It’s the dry season again for the millions of people living in Selangor after their water supply was cut today for the third time this year, and just a little more than a month since taps previously ran dry. Making the matter worse is the whole state being under lockdown due to COVID-19 until next Tuesday.
Water supplier Air Selangor said at 8am today that the “unscheduled water disruption” was caused by water pollution at the Rantau Panjang treatment plants but did not disclose the source of that pollution. It did say that the pollution has caused water at the plants to become smelly, reaching level one on the threshold odor number, or TON.
Nearly 1.2 million homes across more than 1,200 areas have been affected by the disruption, it added.
“Pollution at the four water treatment plants has caused 1,196,475 accounts covering 1,292 areas to experience an unscheduled water disruption,” the statement by Kuala Lumpur and Selangor’s sole water provider said. They did not specify when the water supply would resume.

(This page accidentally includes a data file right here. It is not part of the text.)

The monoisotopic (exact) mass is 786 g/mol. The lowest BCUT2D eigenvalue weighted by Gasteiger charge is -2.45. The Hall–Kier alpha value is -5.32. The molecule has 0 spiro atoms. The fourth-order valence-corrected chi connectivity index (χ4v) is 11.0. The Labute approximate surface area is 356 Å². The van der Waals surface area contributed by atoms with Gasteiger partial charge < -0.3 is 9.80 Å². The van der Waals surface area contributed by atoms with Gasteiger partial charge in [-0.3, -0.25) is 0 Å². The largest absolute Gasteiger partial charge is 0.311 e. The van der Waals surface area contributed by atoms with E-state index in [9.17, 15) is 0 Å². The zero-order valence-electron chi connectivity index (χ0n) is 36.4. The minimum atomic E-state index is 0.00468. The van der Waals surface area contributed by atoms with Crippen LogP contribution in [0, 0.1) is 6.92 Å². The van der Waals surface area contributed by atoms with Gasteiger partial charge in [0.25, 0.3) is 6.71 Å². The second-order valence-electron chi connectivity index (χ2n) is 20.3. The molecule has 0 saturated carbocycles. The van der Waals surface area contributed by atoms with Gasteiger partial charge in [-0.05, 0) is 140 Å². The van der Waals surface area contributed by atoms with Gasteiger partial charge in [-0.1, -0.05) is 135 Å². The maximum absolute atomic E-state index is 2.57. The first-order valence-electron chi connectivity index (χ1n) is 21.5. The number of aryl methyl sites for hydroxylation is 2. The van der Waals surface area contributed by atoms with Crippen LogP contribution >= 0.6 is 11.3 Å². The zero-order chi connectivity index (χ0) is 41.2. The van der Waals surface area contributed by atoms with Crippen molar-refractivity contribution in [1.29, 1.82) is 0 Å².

The water cut has affected homes in the districts of Klang, Shah Alam, Kuala Selangor, Kuala Lumpur, Hulu Selangor, Gombak dan Kuala Langat. The full list of affected areas can be found online, including major locations in the city like the national zoo, Zoo Negara, KLCC mall, and the Petronas Twin Towers.
Air Selangor said it will deploy water tanks to affected areas with priority given to hospitals and dialysis centers.
“We understand that many people need clean water, especially due to the lockdown caused by rising COVID-19 cases. We’re doing our best to minimize the impact of the water cut,” the statement added.
Over the weekend, nearly 700 homes in the same districts experienced unscheduled water cut due to a burst pipe at the Sungai Selangor water treatment plant on Saturday.
In September, taps ran dry in more than a million households after authorities shut down four water treatment plants due to oil pollution in the Sungai Gong river.
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This article, Over a million in locked down Selangor face water supply cuts, originally appeared on Coconuts, Asia's leading alternative media company.